Sen you have a 2.2
There is an easy way of starting the beast even in sub zero temp.
Put ignition in on position, first service light will go off, and then the Glow plug light.
Again, switch off the key, and put in on, and wait till glow plug light goes off.
Do this 3-4 times.
After that again put in on positon, wait for glow plug light to go off and then crank.
She will start in one try
|27th October 2009, 18:16||#66|
Yes, I read this method in your last travelog also.
As such the glow plug lasts for 20-30 secs per try. So you advise that we give it the glow for a total of 90-120 seconds, right?
My car was doing the bhroom bhroom alright with first turn of the keys, but would immediately stop idling as soon as release the key. That got me worried. If it was a heating related case and needed more heat, it shouldn't do the bhroom bhroom in the first place.
After pouring the hot water, I held on to the key for 2-2.5 minutes and then it started to idle.
I was not quite aware of this, and the cab guys who helped me was not so much experienced with Safari.
Do you also do long cranks?
If you keep the key turned while the car idles, it gives all sorts of weired noises!
|27th October 2009, 18:19||#67|
My guess is temparature was around 2-4 celcius.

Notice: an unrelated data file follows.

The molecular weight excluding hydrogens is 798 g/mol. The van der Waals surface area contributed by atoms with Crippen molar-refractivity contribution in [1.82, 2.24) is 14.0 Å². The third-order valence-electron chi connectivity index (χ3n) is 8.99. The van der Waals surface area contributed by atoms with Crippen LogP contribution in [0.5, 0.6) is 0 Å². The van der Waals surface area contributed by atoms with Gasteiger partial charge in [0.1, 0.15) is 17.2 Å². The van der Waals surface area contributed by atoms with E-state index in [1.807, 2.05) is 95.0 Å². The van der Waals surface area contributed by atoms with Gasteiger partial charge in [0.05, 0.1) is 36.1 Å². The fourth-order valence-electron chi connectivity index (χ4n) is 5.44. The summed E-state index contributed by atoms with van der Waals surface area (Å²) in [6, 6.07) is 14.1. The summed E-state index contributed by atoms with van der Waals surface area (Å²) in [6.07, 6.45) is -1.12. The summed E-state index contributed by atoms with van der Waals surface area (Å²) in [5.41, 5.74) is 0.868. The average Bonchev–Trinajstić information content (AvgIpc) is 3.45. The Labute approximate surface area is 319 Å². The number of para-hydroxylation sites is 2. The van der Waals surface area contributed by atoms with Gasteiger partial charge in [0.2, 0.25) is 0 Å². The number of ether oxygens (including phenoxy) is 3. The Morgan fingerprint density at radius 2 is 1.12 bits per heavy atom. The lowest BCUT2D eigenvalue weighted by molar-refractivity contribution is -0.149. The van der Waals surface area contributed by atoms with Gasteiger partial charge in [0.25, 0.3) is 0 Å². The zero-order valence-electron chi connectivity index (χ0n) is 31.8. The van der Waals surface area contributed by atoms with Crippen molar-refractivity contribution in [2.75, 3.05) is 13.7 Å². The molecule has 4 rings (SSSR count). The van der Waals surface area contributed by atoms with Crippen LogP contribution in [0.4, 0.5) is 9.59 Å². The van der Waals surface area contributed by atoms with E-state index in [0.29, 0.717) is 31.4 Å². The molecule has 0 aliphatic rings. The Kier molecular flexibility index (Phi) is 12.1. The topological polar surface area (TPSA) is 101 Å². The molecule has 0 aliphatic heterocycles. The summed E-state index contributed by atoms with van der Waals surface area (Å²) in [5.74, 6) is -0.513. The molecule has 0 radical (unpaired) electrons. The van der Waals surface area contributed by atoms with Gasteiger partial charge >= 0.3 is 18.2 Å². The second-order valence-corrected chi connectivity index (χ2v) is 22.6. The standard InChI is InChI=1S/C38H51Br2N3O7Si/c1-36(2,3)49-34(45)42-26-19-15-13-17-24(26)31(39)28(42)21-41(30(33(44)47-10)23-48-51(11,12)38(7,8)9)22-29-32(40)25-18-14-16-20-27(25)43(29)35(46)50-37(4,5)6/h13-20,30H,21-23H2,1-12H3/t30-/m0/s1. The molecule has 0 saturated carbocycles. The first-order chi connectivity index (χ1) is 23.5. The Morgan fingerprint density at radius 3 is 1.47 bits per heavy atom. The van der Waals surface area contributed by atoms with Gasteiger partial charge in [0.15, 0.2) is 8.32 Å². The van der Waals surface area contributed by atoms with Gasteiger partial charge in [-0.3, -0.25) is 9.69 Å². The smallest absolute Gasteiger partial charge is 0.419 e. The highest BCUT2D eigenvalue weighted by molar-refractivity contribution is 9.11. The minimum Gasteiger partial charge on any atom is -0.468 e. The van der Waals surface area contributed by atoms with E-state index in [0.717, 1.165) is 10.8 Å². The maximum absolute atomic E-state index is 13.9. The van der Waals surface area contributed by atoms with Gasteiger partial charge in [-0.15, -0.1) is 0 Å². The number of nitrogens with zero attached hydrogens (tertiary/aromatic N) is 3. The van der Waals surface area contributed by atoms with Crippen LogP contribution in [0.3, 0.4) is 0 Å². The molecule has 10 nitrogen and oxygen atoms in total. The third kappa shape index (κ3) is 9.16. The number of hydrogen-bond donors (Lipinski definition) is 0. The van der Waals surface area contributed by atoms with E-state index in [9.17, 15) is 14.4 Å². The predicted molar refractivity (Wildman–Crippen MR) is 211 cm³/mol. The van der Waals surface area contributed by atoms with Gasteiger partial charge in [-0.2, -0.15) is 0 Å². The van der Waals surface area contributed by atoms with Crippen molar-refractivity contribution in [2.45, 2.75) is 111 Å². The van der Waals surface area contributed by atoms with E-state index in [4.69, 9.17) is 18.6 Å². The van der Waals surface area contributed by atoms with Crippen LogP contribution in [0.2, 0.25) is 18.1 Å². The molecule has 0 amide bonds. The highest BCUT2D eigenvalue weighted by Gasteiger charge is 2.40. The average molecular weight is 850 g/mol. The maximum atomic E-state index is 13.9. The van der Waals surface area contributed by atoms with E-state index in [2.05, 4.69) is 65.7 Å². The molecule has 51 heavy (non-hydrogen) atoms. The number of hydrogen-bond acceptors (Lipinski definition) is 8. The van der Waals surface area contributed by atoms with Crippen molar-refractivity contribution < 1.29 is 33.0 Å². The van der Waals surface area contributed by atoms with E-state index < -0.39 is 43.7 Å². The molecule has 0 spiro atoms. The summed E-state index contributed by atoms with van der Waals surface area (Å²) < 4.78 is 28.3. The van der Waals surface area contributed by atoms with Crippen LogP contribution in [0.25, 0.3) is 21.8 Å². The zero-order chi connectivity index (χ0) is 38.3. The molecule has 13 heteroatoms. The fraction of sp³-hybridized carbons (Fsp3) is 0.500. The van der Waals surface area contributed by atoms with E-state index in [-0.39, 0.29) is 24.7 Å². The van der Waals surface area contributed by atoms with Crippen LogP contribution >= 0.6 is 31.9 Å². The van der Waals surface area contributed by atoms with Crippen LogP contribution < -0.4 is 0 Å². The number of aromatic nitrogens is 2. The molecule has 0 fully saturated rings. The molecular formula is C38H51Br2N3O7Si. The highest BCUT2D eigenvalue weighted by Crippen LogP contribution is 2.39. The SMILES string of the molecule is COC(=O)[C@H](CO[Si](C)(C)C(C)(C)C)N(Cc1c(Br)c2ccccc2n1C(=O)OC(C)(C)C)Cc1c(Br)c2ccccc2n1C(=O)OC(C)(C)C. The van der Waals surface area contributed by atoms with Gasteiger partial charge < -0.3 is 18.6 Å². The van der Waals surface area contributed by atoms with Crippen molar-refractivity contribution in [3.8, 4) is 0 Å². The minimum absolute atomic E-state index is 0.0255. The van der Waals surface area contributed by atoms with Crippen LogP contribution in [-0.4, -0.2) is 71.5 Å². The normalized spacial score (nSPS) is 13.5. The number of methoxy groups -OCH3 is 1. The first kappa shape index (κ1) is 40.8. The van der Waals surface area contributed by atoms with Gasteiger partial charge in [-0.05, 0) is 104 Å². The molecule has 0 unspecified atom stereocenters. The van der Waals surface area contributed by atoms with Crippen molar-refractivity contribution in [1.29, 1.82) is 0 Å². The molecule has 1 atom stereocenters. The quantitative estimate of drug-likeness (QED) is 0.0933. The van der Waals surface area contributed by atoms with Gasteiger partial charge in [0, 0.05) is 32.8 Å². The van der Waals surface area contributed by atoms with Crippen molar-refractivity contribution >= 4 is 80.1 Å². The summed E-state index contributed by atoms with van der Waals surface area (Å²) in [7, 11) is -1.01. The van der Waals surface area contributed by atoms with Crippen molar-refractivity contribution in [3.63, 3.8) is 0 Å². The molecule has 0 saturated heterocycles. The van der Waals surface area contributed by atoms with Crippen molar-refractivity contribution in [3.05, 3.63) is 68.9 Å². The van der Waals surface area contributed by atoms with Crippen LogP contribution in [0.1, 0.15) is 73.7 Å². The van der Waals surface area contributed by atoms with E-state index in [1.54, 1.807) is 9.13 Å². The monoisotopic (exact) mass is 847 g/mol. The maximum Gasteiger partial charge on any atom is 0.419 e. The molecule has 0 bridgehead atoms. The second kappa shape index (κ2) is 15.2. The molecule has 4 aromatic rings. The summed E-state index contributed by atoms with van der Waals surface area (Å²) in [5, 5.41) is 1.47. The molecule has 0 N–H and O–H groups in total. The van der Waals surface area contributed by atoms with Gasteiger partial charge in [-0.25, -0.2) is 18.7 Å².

|27th October 2009, 18:25||#68|
Senior - BHPian
Join Date: Sep 2006
Location: Gurgaon/New Delhi
Thanked: 613 Times
Yes that is perfect technique, I followed it many times in my Indica.
Infact in my old model Indica, I use to wait even after the glow plug light goes off, because glow plugs stops after some time and can be felt with a very feeble "kut" sound or reading light illuminating a little more.
|27th October 2009, 19:03||#69|
Senior - BHPian
Join Date: Dec 2007
Location: Mostly Mumbai
Thanked: 1,258 Times
I drove my Safari down this stretch till the end of it from where the trail starts to the river below. The stones seem much settled now compared to Sept 08, when they had just laid them I guess. I could hear clanking sounds from the underbelly. But it was fun. The thought of something breaking did cross my mind, but then I didnt care much. After returning back, to the start, I said to myself, "this brute has potential"..!!!
|27th October 2009, 19:28||#70|